The nectar of the gods
Mead, the tipple that quenched the thirst of monks, warriors and kings, is enjoying a belated honeymoon period, says Flora Watkins
Mead is enjoying a belated honeymoon reports Flora Watkins
At a conservative estimate, it’s about 9,000 years old, having been brewed by the Ancient Chinese and Egyptians, Norse warriors and the monks of Lindisfarne. Devotees have included Elizabeth I—who had her own recipe—and references in literature abound, from Beowulf to King Arthur, from Chaucer and Shakespeare to tolkien and J. K. Rowling.
Historically, because honey was an expensive commodity, mead has had a special, quasi-mystical status—something served by the Valkyries in Valhalla, rather than comely wenches in the local tavern. It was even part of the marriage ritual, with young couples being given enough mead for one full moon, for good luck and fertility, hence the term honeymoon.
However, from the end of the tudor era until quite recently, mead-making was in the doldrums—it’s thought that production may have declined in the 17th century due to cheap imported sugar from the West Indies and varroa-mites destroying bee colonies. Mead has since been something of a historical curiosity, languishing dustily at the back of the shelf.
At his brewery in south-east London, tom Gosnell jokes that the only type of mead he’d tried had been ‘castle gift-shop type stuff’, until a trip to the USA, where he sampled some ‘really wellcrafted mead’ in Maine. Back in London, he began ‘playing around’ in his basement, founding his eponymous brewery in 2013. He’s doubled his turnover each year and now has seven staff on the payroll.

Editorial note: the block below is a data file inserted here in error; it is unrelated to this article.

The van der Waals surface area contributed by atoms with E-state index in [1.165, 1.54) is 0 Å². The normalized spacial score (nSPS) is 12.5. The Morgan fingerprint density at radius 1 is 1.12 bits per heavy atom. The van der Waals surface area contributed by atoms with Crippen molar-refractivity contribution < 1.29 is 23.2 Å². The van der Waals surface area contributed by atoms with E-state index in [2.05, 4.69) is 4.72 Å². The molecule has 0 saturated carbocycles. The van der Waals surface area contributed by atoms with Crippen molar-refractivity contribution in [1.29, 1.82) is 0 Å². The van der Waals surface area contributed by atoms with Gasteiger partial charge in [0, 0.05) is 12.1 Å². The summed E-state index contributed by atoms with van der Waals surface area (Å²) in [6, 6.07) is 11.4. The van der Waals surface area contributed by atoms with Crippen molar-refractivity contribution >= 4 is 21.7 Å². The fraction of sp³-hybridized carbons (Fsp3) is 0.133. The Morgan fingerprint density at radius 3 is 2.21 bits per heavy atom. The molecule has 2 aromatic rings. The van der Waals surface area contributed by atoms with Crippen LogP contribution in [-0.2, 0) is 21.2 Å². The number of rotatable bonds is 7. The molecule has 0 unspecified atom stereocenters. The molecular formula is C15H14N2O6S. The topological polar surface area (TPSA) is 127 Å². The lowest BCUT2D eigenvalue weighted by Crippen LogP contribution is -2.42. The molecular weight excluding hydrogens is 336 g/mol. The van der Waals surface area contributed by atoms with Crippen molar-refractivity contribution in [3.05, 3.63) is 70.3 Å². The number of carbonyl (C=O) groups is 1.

‘A lot of mead is quite sweet and strong, so it’s challenging, but ours is only 5.5% [ABV]. It’s still made with just honey, water and yeast, but it’s a lot lighter and easier to get on with,’ he explains.
His signature London Mead, served, appropriately, at Shakespeare’s Globe theatre in London, is light, citrusy and gently sparkling, the honey providing delicate floral notes. Served very cold on a hot day, ‘it really slakes your thirst’.
Mr Gosnell also produces a ‘hopped’, slightly more full-bodied mead and limited editions, including a spiced variety for winter and a Citrus Sea mead, blended with lemon peel, tarragon and saltwater.
Crucially, thanks to the lower ABV, these meads won’t leave you feeling as if you’ve been coshed over the head the next day. Much of Mr Gosnell’s success has been facilitated by the craft-beer movement. He suggests drinking his brew on its own, in ‘place of a cider or a light lager’, or pairing it with richer, spicier dishes, hard cheeses or with pudding in place of, say, a Sauternes.
His ethos has been taken to heart at Michelin-starred restaurants the Clove Club and Dabbous. Another devotee is the entrepreneur Stefan turnbull, who sells Gosnell’s mead in his Cubitt House group of fine-dining pubs. ‘It’s very light, crisp, clean and refreshing—nothing like my [prior] perception,’ he says.
In Cornwall, Sophia Fenton’s family has been brewing a stronger mead with a wine base (14%– 17%) to her great-grandfather’s recipe since 1960. Its Newlyn brewery has always enjoyed a strong following locally, but, in the past few years, Miss Fenton reports ‘a steady growth’ in sales and interest. ‘I think it started with Harry Potter,’ she muses. ‘the resurgence of boutique breweries has also helped, because people aren’t constantly steered towards the average pint of Heineken or Stella [Artois].’
Miss Fenton discloses that, in her family’s Meadery restaurants, locals ‘drink it by the litre’, but advises that it’s best enjoyed as ‘an alternative to a pudding wine’, as an aperitif or with Riesling to make a longer drink, like a Kir.
Light, modern and refreshingly reimagined, mead looks set for a few more millennia. Cheers!
‘These meads won’t leave you feeling as if you’ve been coshed over the head
It’s 6pm somewhere: mead has been around for thousands of years, but, after falling out of favour at the end of the Tudor era, it’s been enjoying a renaissance in recent years